Case Studies

How would an offshore petroleum platform in the Gulf of Thailand be decommissioned so as to preserving biodiversity in Thai marine life?

The lack of knowledge on the preservation and conservation of marine life biodiversity in Thailand could be one of the reasons causing Thailand to encounter marine biodiversity destruction which would consequently leads to a loss of opportunity to develop a suitable marine bio-based economy following the completion of decommissioning activities of petroleum platforms and installations in the Gulf of Thailand which have been operated for the exploration and exploitation for natural gas and crude oil in the Gulf of Thailand for more than three decades. Currently, Thailand has petroleum platforms including accommodation platforms of more than 400 installations in the Gulf of Thailand. The Ministry of Natural Resources and Environment, the Ministry of Energy by the Department of Natural Fuels and relevant governmental authorities, including educational institutions, need to collaborate to encourage awareness and build sufficient knowledge in order to manage marine life resources and offshore environment in the Gulf of Thailand, in particular, to set out process for an appropriate approach and policy decisions making in relation to the decommissioning activities in the Gulf of Thailand

Prof. Dr. Phadermsak Jarayaphan, Department of Marine Science Faculty of Science Chulalongkorn University therefore initiated the “Introductory Study Project on Offshore Marine Diversity: A Case Study of Petroleum Platforms in the Gulf of Thailand Expiring Concessions” funded by Thailand Science Research and Innovation (TSRI). Previously, the knowledge that had been surveyed and analyzed were focused on on-land and coastal areas not exceeding 3 nautical miles. Nonetheless, the collection of knowledge on biodiversity in the offshore marine areas comprised of unique organisms and ecosystems is also crucial for Thailand to be established as well in order to manage the risk in which Thailand might encounter marine biodiversity destruction leading to a loss of opportunity to develop a suitable marine bio-based economy following the completion of decommissioning activities of installations located in the exclusive economic zone. Although at present, one of the approaches that Thailand has adopted in decommissioned the installations with expired concession is the concept of marine conservation using the form of Rig to Reef, which is one approach that is not contrary to the law.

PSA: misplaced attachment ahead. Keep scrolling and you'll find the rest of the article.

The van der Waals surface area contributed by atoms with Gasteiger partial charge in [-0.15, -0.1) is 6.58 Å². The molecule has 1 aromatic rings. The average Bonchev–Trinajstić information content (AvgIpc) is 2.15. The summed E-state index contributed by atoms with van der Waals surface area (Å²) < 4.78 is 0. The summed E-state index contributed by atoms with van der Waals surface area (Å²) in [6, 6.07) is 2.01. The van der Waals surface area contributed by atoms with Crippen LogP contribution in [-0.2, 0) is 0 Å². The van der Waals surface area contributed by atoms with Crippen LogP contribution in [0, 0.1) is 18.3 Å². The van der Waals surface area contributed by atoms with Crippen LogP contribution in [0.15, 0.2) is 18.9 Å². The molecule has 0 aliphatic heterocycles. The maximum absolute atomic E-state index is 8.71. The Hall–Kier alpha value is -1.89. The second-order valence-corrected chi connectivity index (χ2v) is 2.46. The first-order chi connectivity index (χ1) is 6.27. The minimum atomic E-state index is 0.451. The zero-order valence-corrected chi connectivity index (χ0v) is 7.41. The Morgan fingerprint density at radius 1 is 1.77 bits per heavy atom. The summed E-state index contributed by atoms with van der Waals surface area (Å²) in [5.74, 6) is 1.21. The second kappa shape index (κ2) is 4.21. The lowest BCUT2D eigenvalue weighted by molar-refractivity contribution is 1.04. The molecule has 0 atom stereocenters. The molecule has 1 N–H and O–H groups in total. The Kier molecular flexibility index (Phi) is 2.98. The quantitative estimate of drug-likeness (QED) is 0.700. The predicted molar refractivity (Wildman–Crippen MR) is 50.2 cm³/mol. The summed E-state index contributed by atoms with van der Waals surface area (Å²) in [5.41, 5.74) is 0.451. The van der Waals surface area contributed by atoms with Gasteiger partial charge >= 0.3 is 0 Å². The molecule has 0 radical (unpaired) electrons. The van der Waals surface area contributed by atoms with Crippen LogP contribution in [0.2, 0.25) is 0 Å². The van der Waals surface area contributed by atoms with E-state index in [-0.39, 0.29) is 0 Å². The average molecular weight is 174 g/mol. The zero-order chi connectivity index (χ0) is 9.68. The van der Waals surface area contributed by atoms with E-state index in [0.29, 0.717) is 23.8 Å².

However, the method of decommissioning an installation does not necessarily require the same approach. The retainment of some installations may also have the benefits and could take role of ecosystem services to help maintain marine biodiversity both onshore and offshore. As such, the preparation on the study of concerning marine biodiversity in the offshore region spanning from the ecosystem level to the appropriate genetic level and the study of the possibility of leaving in place of installations is considered as an important body of knowledge that will enable the major responsible agencies, both the public and private sectors, to systematically consider the suitable approaches. More importantly, the data on marine biodiversity in the area of the end-of-concession petroleum installations can also be a database use to support the declaration of marine protected areas in the exclusive economic zone and the creation of In-depth list (Incentory Biodiversity) of Thailand that can be used at various levels as well. By taking participation and responsibilities to conserve an ecosystem and care for marine biodiversity in Thai seas through this research project, it is an effort to protect and expand existing ecosystems and biodiversity of plants and animals especially the ecosystems under threatened.


Aquatic Resources Research Institute, Chulalongkorn University
Faculty of Science, Chulalongkorn University

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